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Outdoor Safety In Alaska, #2: The Moose, The Bear, The Safety!

OK…this is the second post of two about the Alaskan hunting trip a buddy of mine went on with some of his family. 

As they worked their way around the tundra, they saw tons of animals out there in the middle of nowhere.  How amazing it must have been.  From a red fox, to many game birds, they tracked the moose from here to there and everywhere.  For such a enormous creature, the Alaskan moose is very illusive.  With an attitude of, “I own this place” many of the moose in Alaska just work their way around the area, feeding, lounging and being what they are.   I have seen a couple of moose in Utah, and they always look like a horse at first glance.  Tall, dark, and handsome, this majestic creature is challenged by few.  Man is their worst enemy, and rightly so. 

I asked Brett what were some of the safety measures they used while on the hunt and what were the major concerns out there?  Well, humans are not the concern out there, its really about the wildlife.  The Alaskan Brown Bear, what we call the “Grizzly” down here in the main land, is all over the area and will actually take a moose here and there.  So imagine what an easy kill a human would be for a bear. 

I asked about sleeping arrangements, traveling, technology and so on.  Here are some of the things Brett mentioned to me: 

1. Safety on the Hunt – Scanning for bears is the main thing.  Having a good pair of binoculars and enough people to keep the eyes moving around all the time.  Once again, we find, as well as in the concealed carry industry, Awareness is number one. 

2.  Technology – Besides the becons they used, the ones I mentioned in the first blog post, they also used walkie-talkies, with at least a 5 miles coverage. Usually that means on a flat area, but it will also depend on the quality of the gear.  Good flashlights were a must, as well as having many spare batteries in the camp. 

3.  Supplies – Rain Gear, (2 pairs in case one gets wet, keeping dry is a must) Waiters, (besided the regular rain gear, for going through streams)  GPS, (2 of these as well, just in case) Batteries, (lots of extras) Beacons, Knives, Ammo, Bug Repelant, Headlamps, Water, Food, (they used MRE’s mostly) Dry Clothes, (as one of the crew didn’t have waiters, and almost got hypothermia) 4 wheelers, (easy for travel and packing the meat back to camp).

These are just some of the basics, but most important stuff for safety that Brett mentioned.  They were on “bear watch” all night as well.  Someone, or two people, always stayed up and watched for bears.  The problem with being out in the tundra…is that there isn’t anything to build fires with.  Having lights and lanterns with lots of extra batteries is essential for the trip.  I won’t go into the beacon technology again, but I was amazed at how cool and life-saving the stuff is now a days.

OK…so there was the moose…they had finally tracked it to a location a couple of hundred yards away.  Working their way to a better shooting spot, they settled in for the reality of the hunt.  With congrats and hugs all around, they got up and went to get their Alaskan moose.  What we would call a “record moose” is an average take for the people of Alaska.  Personally, I find that simply astounding!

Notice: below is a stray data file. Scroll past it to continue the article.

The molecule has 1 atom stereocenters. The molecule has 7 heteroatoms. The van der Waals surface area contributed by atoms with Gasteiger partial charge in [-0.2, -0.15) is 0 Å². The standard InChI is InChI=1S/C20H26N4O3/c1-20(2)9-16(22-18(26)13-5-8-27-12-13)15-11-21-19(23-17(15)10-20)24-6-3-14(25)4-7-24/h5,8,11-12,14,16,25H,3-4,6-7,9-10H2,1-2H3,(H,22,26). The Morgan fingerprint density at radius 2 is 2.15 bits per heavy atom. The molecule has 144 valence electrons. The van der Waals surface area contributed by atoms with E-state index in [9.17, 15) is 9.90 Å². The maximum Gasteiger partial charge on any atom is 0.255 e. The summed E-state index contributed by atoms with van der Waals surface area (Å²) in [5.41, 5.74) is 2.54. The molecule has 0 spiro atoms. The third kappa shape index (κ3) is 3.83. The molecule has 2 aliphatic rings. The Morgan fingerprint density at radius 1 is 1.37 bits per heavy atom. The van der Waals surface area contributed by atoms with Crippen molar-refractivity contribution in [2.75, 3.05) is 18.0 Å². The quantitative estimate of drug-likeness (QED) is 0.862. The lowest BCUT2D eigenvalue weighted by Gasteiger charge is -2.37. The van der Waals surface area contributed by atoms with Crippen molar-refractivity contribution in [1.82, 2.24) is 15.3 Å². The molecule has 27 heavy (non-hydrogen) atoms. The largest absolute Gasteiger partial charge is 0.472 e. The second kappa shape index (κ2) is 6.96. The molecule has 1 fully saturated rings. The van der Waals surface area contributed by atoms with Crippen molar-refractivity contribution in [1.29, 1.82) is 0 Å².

Since the moose was in some brush and such, and being on a small hill, their first directive was to get into a safe position.  Bear sign was everywhere, so the moose being the only kill that afternoon, was important to all of them. 

Posting someone on the highest vantage point, armed with a rifle and binocs, the others decided to make quick work of the moose.  Unable to really take their time, they had to leave some meat out in the tundra, mostly due to hurried skinning and such.  Luckily, the work was done in a couple of hours and now, as Brett said, the real work began.  Since they were near a stream, the one they had to cross to get to the moose, the one that put one of their group in a near state of hypothermia, (no waiters…bummer)  they began to rig a rope-pulley across the water to the 4 wheelers.  As the meat was cut and sectioned, one person would take it to the river and attach it to the rig to cross the water.  This was done for a long time until all of the meat was finally loaded onto the 4 wheelers.  The whole time, they had a watchman on the highest point, close enough to sound the alarm in case the big “grizz” decided to come and investigate.  Awareness, once again, the key point of the hunt.  Supplies, smarts, equipment, and having someone experienced with them, were all essential to the success of their amazing adventure.

Brett said, “It was like Yellowstone with a gun, the only difference is that we could shoot alot of it.” 

Happy to be home and showing the photos of such an amazing adventure, I have to thank Brett Michaelis for the interview time and the advice on learning opportunity when it comes to outdoor safety and personal preparedness. 

I hope this can give some of you out there a good look into ideas and safety measures for your next hunt in the great outdoors.  Love it, live it, learn from it!

Damon Thueson

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